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The Therapy Sessions
Tuesday, March 16, 2004
 

The inequality mirage


Even now and then, the Economist says something so elegantly, so succinctly, that no further comment is needed:Poverty and inequality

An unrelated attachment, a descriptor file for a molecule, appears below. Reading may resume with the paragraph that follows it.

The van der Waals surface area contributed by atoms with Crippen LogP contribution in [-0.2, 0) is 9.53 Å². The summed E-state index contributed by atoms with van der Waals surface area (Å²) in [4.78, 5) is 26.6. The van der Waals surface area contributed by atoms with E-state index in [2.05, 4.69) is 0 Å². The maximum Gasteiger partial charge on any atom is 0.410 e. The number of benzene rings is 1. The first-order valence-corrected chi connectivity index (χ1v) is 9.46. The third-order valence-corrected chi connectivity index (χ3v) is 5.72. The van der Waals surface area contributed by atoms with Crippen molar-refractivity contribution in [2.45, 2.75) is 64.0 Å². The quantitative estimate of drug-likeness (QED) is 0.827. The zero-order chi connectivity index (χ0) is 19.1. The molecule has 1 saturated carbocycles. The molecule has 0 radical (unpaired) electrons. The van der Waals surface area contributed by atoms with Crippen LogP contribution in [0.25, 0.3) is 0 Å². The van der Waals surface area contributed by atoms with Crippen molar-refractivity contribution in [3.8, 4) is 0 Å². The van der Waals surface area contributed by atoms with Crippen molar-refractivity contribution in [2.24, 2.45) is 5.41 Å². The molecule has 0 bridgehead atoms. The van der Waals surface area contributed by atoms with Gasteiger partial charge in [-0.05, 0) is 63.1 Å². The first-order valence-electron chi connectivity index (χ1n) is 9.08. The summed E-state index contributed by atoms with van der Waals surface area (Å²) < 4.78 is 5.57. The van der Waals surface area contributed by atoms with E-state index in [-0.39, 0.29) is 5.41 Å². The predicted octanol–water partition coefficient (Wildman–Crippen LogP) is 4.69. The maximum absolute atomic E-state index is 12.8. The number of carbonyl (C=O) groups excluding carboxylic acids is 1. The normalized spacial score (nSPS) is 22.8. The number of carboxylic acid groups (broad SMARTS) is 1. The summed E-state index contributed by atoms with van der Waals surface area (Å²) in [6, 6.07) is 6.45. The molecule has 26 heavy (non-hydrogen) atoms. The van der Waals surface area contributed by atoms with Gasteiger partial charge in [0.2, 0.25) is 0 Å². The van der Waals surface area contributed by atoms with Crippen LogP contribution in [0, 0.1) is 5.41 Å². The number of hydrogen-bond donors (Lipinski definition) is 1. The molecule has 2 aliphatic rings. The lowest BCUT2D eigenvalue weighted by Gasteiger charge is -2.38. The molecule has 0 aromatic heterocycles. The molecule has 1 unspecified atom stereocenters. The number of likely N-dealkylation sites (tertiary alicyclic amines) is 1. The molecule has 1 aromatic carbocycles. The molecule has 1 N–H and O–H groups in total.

HUNDREDS of millions of people in the world are forced to endure lives of abject poverty—poverty so acute that those fortunate enough to live in the United States, or Europe or the rich industrialised parts of Asia can scarcely comprehend its meaning. Surely there is no more commanding moral imperative for people in the West than to urge each other, and their governments, to bring relief to the world's poorest. And what a tragedy it is, therefore, that many of the kind souls who respond most eagerly to this imperative bring to the issue an analytical mindset that is almost wholly counterproductive. They are quite right, these champions of the world's poor, that poverty in an age of plenty is shameful and disgusting. But they are quite wrong to suppose, as so many of them do, that the rich enjoy their privileges at the expense of the poor—that poverty, in other words, is inseparable from a system, capitalism, that thrives on injustice. This way of thinking is not just false. It entrenches the very problem it purports to address.


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